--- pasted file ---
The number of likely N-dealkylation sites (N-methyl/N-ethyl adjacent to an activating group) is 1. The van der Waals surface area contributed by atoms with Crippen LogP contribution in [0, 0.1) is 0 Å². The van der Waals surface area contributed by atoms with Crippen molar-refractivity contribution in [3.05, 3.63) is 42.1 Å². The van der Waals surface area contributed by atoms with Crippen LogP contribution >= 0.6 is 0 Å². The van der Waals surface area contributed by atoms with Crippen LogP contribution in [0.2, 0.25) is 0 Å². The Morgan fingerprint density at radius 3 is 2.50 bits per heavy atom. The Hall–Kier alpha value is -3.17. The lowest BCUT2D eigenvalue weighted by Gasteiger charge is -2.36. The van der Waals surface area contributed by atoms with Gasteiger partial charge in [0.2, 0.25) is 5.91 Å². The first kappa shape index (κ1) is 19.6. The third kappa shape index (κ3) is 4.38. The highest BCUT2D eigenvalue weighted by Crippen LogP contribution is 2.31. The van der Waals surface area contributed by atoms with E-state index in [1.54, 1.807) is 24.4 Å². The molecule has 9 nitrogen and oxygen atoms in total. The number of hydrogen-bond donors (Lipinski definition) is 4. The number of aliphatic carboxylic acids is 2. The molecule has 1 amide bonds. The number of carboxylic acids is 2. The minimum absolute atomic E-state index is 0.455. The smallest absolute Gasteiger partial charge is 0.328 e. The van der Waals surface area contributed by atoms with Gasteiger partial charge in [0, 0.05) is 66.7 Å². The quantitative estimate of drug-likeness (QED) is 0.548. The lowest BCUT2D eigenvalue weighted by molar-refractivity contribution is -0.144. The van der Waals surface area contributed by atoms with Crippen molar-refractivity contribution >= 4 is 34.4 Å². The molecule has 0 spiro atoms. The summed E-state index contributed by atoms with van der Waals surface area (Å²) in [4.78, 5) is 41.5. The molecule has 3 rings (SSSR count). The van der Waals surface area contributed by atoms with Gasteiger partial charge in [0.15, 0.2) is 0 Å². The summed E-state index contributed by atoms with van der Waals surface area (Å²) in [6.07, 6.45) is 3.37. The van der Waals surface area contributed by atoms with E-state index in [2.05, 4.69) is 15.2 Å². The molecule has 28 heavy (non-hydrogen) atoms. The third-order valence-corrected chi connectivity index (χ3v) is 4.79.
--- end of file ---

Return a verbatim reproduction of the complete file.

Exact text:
The number of likely N-dealkylation sites (N-methyl/N-ethyl adjacent to an activating group) is 1. The van der Waals surface area contributed by atoms with Crippen LogP contribution in [0, 0.1) is 0 Å². The van der Waals surface area contributed by atoms with Crippen molar-refractivity contribution in [3.05, 3.63) is 42.1 Å². The van der Waals surface area contributed by atoms with Crippen LogP contribution >= 0.6 is 0 Å². The van der Waals surface area contributed by atoms with Crippen LogP contribution in [0.2, 0.25) is 0 Å². The Morgan fingerprint density at radius 3 is 2.50 bits per heavy atom. The Hall–Kier alpha value is -3.17. The lowest BCUT2D eigenvalue weighted by Gasteiger charge is -2.36. The van der Waals surface area contributed by atoms with Gasteiger partial charge in [0.2, 0.25) is 5.91 Å². The first kappa shape index (κ1) is 19.6. The third kappa shape index (κ3) is 4.38. The highest BCUT2D eigenvalue weighted by Crippen LogP contribution is 2.31. The van der Waals surface area contributed by atoms with E-state index in [1.54, 1.807) is 24.4 Å². The molecule has 9 nitrogen and oxygen atoms in total. The number of hydrogen-bond donors (Lipinski definition) is 4. The number of aliphatic carboxylic acids is 2. The molecule has 1 amide bonds. The number of carboxylic acids is 2. The minimum absolute atomic E-state index is 0.455. The smallest absolute Gasteiger partial charge is 0.328 e. The van der Waals surface area contributed by atoms with Gasteiger partial charge in [0, 0.05) is 66.7 Å². The quantitative estimate of drug-likeness (QED) is 0.548. The lowest BCUT2D eigenvalue weighted by molar-refractivity contribution is -0.144. The van der Waals surface area contributed by atoms with Crippen molar-refractivity contribution >= 4 is 34.4 Å². The molecule has 0 spiro atoms. The summed E-state index contributed by atoms with van der Waals surface area (Å²) in [4.78, 5) is 41.5. The molecule has 3 rings (SSSR count). The van der Waals surface area contributed by atoms with Gasteiger partial charge in [0.15, 0.2) is 0 Å². The summed E-state index contributed by atoms with van der Waals surface area (Å²) in [6.07, 6.45) is 3.37. The van der Waals surface area contributed by atoms with E-state index in [2.05, 4.69) is 15.2 Å². The molecule has 28 heavy (non-hydrogen) atoms. The third-order valence-corrected chi connectivity index (χ3v) is 4.79.